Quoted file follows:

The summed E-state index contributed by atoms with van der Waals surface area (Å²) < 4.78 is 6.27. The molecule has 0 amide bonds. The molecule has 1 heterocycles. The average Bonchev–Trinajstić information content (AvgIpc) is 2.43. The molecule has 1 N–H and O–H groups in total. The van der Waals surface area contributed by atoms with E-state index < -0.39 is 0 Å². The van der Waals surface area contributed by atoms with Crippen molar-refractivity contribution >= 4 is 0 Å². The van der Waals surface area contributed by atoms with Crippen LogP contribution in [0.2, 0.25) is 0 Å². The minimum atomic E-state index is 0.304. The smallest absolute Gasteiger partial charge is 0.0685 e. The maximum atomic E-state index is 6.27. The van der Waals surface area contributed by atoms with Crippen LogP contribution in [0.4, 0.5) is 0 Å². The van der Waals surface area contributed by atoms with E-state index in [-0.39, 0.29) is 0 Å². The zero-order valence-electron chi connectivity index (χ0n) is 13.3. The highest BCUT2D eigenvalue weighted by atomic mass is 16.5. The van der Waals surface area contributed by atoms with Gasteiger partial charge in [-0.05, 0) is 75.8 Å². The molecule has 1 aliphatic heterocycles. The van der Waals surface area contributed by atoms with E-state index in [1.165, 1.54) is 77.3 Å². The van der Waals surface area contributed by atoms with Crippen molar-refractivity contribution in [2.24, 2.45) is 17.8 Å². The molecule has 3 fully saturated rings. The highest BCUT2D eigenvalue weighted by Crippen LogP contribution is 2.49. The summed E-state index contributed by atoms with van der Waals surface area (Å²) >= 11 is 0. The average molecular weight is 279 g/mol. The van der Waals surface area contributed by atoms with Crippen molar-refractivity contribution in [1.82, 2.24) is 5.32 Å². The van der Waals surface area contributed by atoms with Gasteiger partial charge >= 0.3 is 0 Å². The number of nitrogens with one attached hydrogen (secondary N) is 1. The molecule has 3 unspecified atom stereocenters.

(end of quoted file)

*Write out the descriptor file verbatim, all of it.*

The summed E-state index contributed by atoms with van der Waals surface area (Å²) < 4.78 is 6.27. The molecule has 0 amide bonds. The molecule has 1 heterocycles. The average Bonchev–Trinajstić information content (AvgIpc) is 2.43. The molecule has 1 N–H and O–H groups in total. The van der Waals surface area contributed by atoms with E-state index < -0.39 is 0 Å². The van der Waals surface area contributed by atoms with Crippen molar-refractivity contribution >= 4 is 0 Å². The van der Waals surface area contributed by atoms with Crippen LogP contribution in [0.2, 0.25) is 0 Å². The minimum atomic E-state index is 0.304. The smallest absolute Gasteiger partial charge is 0.0685 e. The maximum atomic E-state index is 6.27. The van der Waals surface area contributed by atoms with Crippen LogP contribution in [0.4, 0.5) is 0 Å². The van der Waals surface area contributed by atoms with E-state index in [-0.39, 0.29) is 0 Å². The zero-order valence-electron chi connectivity index (χ0n) is 13.3. The highest BCUT2D eigenvalue weighted by atomic mass is 16.5. The van der Waals surface area contributed by atoms with Gasteiger partial charge in [-0.05, 0) is 75.8 Å². The molecule has 1 aliphatic heterocycles. The van der Waals surface area contributed by atoms with E-state index in [1.165, 1.54) is 77.3 Å². The van der Waals surface area contributed by atoms with Crippen molar-refractivity contribution in [2.24, 2.45) is 17.8 Å². The molecule has 3 fully saturated rings. The highest BCUT2D eigenvalue weighted by Crippen LogP contribution is 2.49. The summed E-state index contributed by atoms with van der Waals surface area (Å²) >= 11 is 0. The average molecular weight is 279 g/mol. The van der Waals surface area contributed by atoms with Crippen molar-refractivity contribution in [1.82, 2.24) is 5.32 Å². The van der Waals surface area contributed by atoms with Gasteiger partial charge >= 0.3 is 0 Å². The number of nitrogens with one attached hydrogen (secondary N) is 1. The molecule has 3 unspecified atom stereocenters.